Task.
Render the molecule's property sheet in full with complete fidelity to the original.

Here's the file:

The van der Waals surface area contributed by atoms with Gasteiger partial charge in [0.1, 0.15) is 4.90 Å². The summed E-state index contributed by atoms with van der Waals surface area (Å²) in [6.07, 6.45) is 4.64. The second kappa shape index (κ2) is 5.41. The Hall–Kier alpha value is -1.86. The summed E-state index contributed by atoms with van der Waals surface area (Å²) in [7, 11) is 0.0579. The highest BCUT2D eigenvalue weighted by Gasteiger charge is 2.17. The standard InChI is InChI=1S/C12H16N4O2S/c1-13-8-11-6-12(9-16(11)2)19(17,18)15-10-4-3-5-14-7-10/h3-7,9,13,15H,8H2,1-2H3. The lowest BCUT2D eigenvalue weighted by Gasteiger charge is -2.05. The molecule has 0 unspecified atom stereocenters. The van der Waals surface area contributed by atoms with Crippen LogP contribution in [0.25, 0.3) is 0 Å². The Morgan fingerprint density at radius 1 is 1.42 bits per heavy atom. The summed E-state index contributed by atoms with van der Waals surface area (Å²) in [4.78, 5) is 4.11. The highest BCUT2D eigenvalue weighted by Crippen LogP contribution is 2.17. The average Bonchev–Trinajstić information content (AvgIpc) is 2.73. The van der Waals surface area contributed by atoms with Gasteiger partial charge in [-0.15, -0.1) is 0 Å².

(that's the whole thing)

The van der Waals surface area contributed by atoms with Gasteiger partial charge in [0.1, 0.15) is 4.90 Å². The summed E-state index contributed by atoms with van der Waals surface area (Å²) in [6.07, 6.45) is 4.64. The second kappa shape index (κ2) is 5.41. The Hall–Kier alpha value is -1.86. The summed E-state index contributed by atoms with van der Waals surface area (Å²) in [7, 11) is 0.0579. The highest BCUT2D eigenvalue weighted by Gasteiger charge is 2.17. The standard InChI is InChI=1S/C12H16N4O2S/c1-13-8-11-6-12(9-16(11)2)19(17,18)15-10-4-3-5-14-7-10/h3-7,9,13,15H,8H2,1-2H3. The lowest BCUT2D eigenvalue weighted by Gasteiger charge is -2.05. The molecule has 0 unspecified atom stereocenters. The van der Waals surface area contributed by atoms with Crippen LogP contribution in [0.25, 0.3) is 0 Å². The Morgan fingerprint density at radius 1 is 1.42 bits per heavy atom. The summed E-state index contributed by atoms with van der Waals surface area (Å²) in [4.78, 5) is 4.11. The highest BCUT2D eigenvalue weighted by Crippen LogP contribution is 2.17. The average Bonchev–Trinajstić information content (AvgIpc) is 2.73. The van der Waals surface area contributed by atoms with Gasteiger partial charge in [-0.15, -0.1) is 0 Å².